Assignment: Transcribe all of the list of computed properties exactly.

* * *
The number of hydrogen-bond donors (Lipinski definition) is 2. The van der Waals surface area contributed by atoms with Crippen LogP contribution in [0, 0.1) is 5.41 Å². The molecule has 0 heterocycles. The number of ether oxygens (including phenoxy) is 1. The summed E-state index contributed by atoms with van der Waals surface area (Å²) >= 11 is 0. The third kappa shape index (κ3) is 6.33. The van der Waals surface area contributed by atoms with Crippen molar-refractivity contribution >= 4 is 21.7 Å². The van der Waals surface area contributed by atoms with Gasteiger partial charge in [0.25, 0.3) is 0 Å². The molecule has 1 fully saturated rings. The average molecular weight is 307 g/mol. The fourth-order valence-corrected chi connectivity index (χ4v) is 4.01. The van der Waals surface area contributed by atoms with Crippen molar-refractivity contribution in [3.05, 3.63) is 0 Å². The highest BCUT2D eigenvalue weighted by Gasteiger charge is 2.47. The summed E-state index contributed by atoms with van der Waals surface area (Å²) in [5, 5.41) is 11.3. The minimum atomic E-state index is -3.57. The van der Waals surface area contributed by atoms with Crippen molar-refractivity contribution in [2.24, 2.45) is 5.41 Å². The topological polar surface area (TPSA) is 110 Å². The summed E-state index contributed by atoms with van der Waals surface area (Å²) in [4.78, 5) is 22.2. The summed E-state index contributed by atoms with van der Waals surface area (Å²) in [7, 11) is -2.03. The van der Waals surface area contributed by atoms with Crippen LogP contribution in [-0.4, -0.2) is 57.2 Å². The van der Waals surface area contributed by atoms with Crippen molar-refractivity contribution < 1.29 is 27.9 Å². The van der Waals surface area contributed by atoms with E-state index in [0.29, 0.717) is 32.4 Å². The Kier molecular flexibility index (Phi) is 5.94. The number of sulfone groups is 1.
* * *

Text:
The number of hydrogen-bond donors (Lipinski definition) is 2. The van der Waals surface area contributed by atoms with Crippen LogP contribution in [0, 0.1) is 5.41 Å². The molecule has 0 heterocycles. The number of ether oxygens (including phenoxy) is 1. The summed E-state index contributed by atoms with van der Waals surface area (Å²) >= 11 is 0. The third kappa shape index (κ3) is 6.33. The van der Waals surface area contributed by atoms with Crippen molar-refractivity contribution >= 4 is 21.7 Å². The van der Waals surface area contributed by atoms with Gasteiger partial charge in [0.25, 0.3) is 0 Å². The molecule has 1 fully saturated rings. The average molecular weight is 307 g/mol. The fourth-order valence-corrected chi connectivity index (χ4v) is 4.01. The van der Waals surface area contributed by atoms with Crippen molar-refractivity contribution in [3.05, 3.63) is 0 Å². The highest BCUT2D eigenvalue weighted by Gasteiger charge is 2.47. The summed E-state index contributed by atoms with van der Waals surface area (Å²) in [5, 5.41) is 11.3. The minimum atomic E-state index is -3.57. The van der Waals surface area contributed by atoms with Crippen molar-refractivity contribution in [2.24, 2.45) is 5.41 Å². The topological polar surface area (TPSA) is 110 Å². The summed E-state index contributed by atoms with van der Waals surface area (Å²) in [4.78, 5) is 22.2. The summed E-state index contributed by atoms with van der Waals surface area (Å²) in [7, 11) is -2.03. The van der Waals surface area contributed by atoms with Crippen LogP contribution in [-0.4, -0.2) is 57.2 Å². The van der Waals surface area contributed by atoms with Crippen molar-refractivity contribution < 1.29 is 27.9 Å². The van der Waals surface area contributed by atoms with E-state index in [0.29, 0.717) is 32.4 Å². The Kier molecular flexibility index (Phi) is 5.94. The number of sulfone groups is 1.